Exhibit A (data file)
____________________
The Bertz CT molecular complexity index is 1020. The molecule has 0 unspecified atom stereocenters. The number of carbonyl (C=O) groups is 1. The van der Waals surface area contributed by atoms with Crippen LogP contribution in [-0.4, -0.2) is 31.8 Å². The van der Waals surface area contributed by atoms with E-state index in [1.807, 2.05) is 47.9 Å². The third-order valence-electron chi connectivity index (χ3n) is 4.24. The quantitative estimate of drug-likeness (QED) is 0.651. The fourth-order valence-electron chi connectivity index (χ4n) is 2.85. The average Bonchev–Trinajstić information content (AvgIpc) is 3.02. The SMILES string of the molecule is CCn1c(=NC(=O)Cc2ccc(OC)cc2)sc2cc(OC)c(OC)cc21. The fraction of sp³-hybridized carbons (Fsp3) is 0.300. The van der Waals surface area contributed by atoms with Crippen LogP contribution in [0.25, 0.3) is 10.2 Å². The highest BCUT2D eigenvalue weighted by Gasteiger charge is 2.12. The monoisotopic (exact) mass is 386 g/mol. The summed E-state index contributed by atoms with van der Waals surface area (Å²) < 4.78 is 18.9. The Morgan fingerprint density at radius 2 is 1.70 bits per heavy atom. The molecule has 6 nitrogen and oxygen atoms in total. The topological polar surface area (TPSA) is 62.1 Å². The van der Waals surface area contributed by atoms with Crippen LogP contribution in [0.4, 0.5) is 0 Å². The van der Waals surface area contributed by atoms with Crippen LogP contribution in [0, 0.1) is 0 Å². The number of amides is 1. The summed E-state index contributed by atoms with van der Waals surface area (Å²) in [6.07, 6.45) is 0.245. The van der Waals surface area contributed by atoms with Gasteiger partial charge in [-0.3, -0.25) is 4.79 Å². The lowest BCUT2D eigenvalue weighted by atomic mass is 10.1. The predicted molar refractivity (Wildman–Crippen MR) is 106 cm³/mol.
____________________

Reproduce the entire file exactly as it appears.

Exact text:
The Bertz CT molecular complexity index is 1020. The molecule has 0 unspecified atom stereocenters. The number of carbonyl (C=O) groups is 1. The van der Waals surface area contributed by atoms with Crippen LogP contribution in [-0.4, -0.2) is 31.8 Å². The van der Waals surface area contributed by atoms with E-state index in [1.807, 2.05) is 47.9 Å². The third-order valence-electron chi connectivity index (χ3n) is 4.24. The quantitative estimate of drug-likeness (QED) is 0.651. The fourth-order valence-electron chi connectivity index (χ4n) is 2.85. The average Bonchev–Trinajstić information content (AvgIpc) is 3.02. The SMILES string of the molecule is CCn1c(=NC(=O)Cc2ccc(OC)cc2)sc2cc(OC)c(OC)cc21. The fraction of sp³-hybridized carbons (Fsp3) is 0.300. The van der Waals surface area contributed by atoms with Crippen LogP contribution in [0.25, 0.3) is 10.2 Å². The highest BCUT2D eigenvalue weighted by Gasteiger charge is 2.12. The monoisotopic (exact) mass is 386 g/mol. The summed E-state index contributed by atoms with van der Waals surface area (Å²) < 4.78 is 18.9. The Morgan fingerprint density at radius 2 is 1.70 bits per heavy atom. The molecule has 6 nitrogen and oxygen atoms in total. The topological polar surface area (TPSA) is 62.1 Å². The van der Waals surface area contributed by atoms with Crippen LogP contribution in [0.4, 0.5) is 0 Å². The van der Waals surface area contributed by atoms with Crippen LogP contribution in [0, 0.1) is 0 Å². The number of amides is 1. The summed E-state index contributed by atoms with van der Waals surface area (Å²) in [6.07, 6.45) is 0.245. The van der Waals surface area contributed by atoms with Gasteiger partial charge in [-0.3, -0.25) is 4.79 Å². The lowest BCUT2D eigenvalue weighted by atomic mass is 10.1. The predicted molar refractivity (Wildman–Crippen MR) is 106 cm³/mol.